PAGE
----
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Archive for May 4th, 2011


Tony’s Metapost II

Since midterms, my posts have changed. There were a few things that I promised myself I would do better on, and I have. A few negative things were also dragged along in my posts as I attempted to get better, and learn more about law and economics. I was much more creative and original in my thoughts, arguments, and titles this time around. I also, unfortunately, used a whole lot of bad rhetorical questions, and my creativity sometimes got in the way of being heavily involved with the readings. Last semester I developed the ability to spark my own thoughts from the readings. This semester I learned to develop those sparked thoughts. Another skill I learned this semester that I did not use previously was using material from other relevant classes. There do not seen to be themes that prevailed heavily in my work, although it looks as if I purposely wrote about economic concepts that were not in the subject matter for the week, and ended up writing about them some other time. What I talked about diversified greatly from last semester. I improved, but there’s still room for improvement.

The creativity in my posts was really nice until the last few posts. This may be narcissistic but I love the titles I came up with. They are pretty funny I think. I even forgot why I called “Tasty Decisions” what I called it until I realized that I was talking about preference in the market and not food. Other good titles were “Monoplease…” and, “McDarrrrnlds.” “The Unguided Criminal” may be the most original post I wrote. It is about what our system would be like if we rewarded good behavior as well as punished bad behavior. I was pleased with my writing style and reaching the goals I wanted.

In my posts, materials from classes I’m either taking now, or took a semester ago was popping up. I saw a lot of ideas from Machiavelli this go around, and many other ideas from political theory. I’ve also used contemporary American history information (which is my major) to argue against authors, like in “Monoplease…” This is probably not a good strategy for someone who is an amateur economist, but I did it anyway.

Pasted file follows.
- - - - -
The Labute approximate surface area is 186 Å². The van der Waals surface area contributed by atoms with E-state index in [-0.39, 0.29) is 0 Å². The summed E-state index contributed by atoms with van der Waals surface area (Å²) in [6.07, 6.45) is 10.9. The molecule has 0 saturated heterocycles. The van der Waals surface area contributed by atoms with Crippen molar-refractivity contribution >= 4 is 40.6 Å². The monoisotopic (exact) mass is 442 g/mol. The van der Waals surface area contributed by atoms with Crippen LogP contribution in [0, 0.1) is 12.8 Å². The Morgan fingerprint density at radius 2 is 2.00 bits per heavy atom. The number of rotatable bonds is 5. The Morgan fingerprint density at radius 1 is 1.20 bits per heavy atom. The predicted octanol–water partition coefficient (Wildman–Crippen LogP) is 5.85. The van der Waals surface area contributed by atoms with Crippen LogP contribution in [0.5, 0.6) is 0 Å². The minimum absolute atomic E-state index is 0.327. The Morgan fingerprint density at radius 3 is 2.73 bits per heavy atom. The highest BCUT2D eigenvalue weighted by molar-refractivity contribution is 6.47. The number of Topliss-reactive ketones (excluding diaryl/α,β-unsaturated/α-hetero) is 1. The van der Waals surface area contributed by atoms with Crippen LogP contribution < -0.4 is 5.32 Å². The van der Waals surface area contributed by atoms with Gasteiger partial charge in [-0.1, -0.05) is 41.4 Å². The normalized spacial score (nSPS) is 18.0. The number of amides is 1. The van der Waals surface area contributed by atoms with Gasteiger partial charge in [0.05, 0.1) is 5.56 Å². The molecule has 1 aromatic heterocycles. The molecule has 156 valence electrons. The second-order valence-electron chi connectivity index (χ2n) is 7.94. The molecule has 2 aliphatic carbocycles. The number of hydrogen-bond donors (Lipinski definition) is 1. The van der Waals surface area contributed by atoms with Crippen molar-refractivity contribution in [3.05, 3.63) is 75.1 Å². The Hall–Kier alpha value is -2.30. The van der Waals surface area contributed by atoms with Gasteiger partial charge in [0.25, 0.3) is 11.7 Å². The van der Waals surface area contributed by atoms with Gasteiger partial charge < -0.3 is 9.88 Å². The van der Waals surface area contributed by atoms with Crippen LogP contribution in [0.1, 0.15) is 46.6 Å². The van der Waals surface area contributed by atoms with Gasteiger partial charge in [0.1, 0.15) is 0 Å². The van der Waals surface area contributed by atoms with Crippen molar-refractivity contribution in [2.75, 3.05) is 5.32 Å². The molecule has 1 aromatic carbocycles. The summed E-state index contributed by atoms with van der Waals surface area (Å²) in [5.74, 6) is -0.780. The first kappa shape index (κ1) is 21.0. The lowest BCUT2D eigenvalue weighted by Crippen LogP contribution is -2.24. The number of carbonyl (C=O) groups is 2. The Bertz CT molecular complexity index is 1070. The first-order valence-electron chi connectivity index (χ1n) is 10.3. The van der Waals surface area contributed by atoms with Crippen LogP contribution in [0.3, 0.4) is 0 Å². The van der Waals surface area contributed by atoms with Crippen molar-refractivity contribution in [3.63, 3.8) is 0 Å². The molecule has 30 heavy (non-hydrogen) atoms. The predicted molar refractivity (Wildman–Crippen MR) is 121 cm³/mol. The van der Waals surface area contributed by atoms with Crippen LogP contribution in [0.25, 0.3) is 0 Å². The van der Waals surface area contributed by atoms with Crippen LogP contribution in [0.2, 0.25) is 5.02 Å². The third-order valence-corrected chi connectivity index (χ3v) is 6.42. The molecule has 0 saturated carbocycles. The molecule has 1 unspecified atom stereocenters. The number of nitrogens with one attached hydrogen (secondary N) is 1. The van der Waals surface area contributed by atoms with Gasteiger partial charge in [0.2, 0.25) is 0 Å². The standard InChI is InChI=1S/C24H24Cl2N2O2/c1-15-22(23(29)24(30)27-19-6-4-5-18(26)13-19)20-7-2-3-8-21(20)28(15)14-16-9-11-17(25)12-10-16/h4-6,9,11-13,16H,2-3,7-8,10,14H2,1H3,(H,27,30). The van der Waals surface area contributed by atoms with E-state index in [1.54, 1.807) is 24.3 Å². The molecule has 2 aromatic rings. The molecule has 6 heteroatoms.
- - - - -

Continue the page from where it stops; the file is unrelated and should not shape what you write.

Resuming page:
I also encountered a few problems. Because I was trying to amp up my style, I used a lot of rhetorical questions. A lot. I think I have them in most posts, right near the end, without answering them. That is a bad writing strategy because it frustrates the reader, and discredits the writer for not completing thoughts. Along with rhetorical questions, I made some bad arguments. In “Monoplease…” I argued that legislatures are under contract with voters, but I did not consider the trustee model. The argument would have been stronger if I had at least tried to discredit that model. In “Tort(ure) by Liability” I completely set myself up to make a great argument on how taste and culture effects liability rules, but ended up making an argument that was weak about people who automatically assume responsibility no matter what law says.

The subject matter of my posts this half of the semester was broader than the last (which I count to be a good thing). I did tend to talk about incentives for politicians a few times, because I feel that that is important to consider as a participant in society. I also compared the government to a business many times, which reveals my skepticism. Overall, the subject matter was better this semester. I ranted about free market institutions in what seemed like every other post last semester. I didn’t even get bored re-reading my posts this time.

This half of the semester saw blogging progression. I was able to be more creative and original in my posts. I had some trouble with writing lots of rhetorical questions and weak arguments. I diversified my gambit of writing subjects unlike sticking to a single theme by accident like last time. I really enjoy the books we used for class and for the most part, enjoyed writing the blogs.